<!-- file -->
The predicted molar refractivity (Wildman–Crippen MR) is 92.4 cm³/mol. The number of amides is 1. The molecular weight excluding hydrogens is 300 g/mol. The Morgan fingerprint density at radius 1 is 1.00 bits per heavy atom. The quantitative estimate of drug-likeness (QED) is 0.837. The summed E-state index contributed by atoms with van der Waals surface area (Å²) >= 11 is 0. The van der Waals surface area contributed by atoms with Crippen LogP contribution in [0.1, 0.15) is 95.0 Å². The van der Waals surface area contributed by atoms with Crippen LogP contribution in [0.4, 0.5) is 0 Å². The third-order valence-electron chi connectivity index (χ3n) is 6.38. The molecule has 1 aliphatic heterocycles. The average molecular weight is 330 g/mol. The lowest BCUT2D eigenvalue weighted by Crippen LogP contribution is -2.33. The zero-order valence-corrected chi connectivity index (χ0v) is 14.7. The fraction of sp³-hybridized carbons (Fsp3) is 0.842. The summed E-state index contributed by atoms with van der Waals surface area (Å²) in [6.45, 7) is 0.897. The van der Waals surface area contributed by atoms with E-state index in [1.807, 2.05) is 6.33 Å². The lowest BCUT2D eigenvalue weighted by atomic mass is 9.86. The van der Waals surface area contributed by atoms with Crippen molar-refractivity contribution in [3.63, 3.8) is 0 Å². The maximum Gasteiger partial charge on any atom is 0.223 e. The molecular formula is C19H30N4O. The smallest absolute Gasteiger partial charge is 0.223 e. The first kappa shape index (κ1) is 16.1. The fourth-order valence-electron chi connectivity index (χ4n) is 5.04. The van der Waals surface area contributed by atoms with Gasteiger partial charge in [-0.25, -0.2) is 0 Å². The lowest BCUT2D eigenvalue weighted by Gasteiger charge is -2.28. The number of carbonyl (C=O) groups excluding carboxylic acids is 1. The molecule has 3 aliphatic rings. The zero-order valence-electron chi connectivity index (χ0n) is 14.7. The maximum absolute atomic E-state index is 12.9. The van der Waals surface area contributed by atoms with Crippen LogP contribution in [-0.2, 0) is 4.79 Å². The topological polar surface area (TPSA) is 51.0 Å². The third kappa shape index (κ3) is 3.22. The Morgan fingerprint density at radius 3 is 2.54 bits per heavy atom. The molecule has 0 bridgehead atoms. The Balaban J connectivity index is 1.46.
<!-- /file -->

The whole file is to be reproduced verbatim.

The predicted molar refractivity (Wildman–Crippen MR) is 92.4 cm³/mol. The number of amides is 1. The molecular weight excluding hydrogens is 300 g/mol. The Morgan fingerprint density at radius 1 is 1.00 bits per heavy atom. The quantitative estimate of drug-likeness (QED) is 0.837. The summed E-state index contributed by atoms with van der Waals surface area (Å²) >= 11 is 0. The van der Waals surface area contributed by atoms with Crippen LogP contribution in [0.1, 0.15) is 95.0 Å². The van der Waals surface area contributed by atoms with Crippen LogP contribution in [0.4, 0.5) is 0 Å². The third-order valence-electron chi connectivity index (χ3n) is 6.38. The molecule has 1 aliphatic heterocycles. The average molecular weight is 330 g/mol. The lowest BCUT2D eigenvalue weighted by Crippen LogP contribution is -2.33. The zero-order valence-corrected chi connectivity index (χ0v) is 14.7. The fraction of sp³-hybridized carbons (Fsp3) is 0.842. The summed E-state index contributed by atoms with van der Waals surface area (Å²) in [6.45, 7) is 0.897. The van der Waals surface area contributed by atoms with E-state index in [1.807, 2.05) is 6.33 Å². The lowest BCUT2D eigenvalue weighted by atomic mass is 9.86. The van der Waals surface area contributed by atoms with Crippen molar-refractivity contribution in [3.63, 3.8) is 0 Å². The maximum Gasteiger partial charge on any atom is 0.223 e. The molecular formula is C19H30N4O. The smallest absolute Gasteiger partial charge is 0.223 e. The first kappa shape index (κ1) is 16.1. The fourth-order valence-electron chi connectivity index (χ4n) is 5.04. The van der Waals surface area contributed by atoms with Gasteiger partial charge in [-0.25, -0.2) is 0 Å². The lowest BCUT2D eigenvalue weighted by Gasteiger charge is -2.28. The number of carbonyl (C=O) groups excluding carboxylic acids is 1. The molecule has 3 aliphatic rings. The zero-order valence-electron chi connectivity index (χ0n) is 14.7. The maximum absolute atomic E-state index is 12.9. The van der Waals surface area contributed by atoms with Crippen LogP contribution in [-0.2, 0) is 4.79 Å². The topological polar surface area (TPSA) is 51.0 Å². The third kappa shape index (κ3) is 3.22. The Morgan fingerprint density at radius 3 is 2.54 bits per heavy atom. The molecule has 0 bridgehead atoms. The Balaban J connectivity index is 1.46.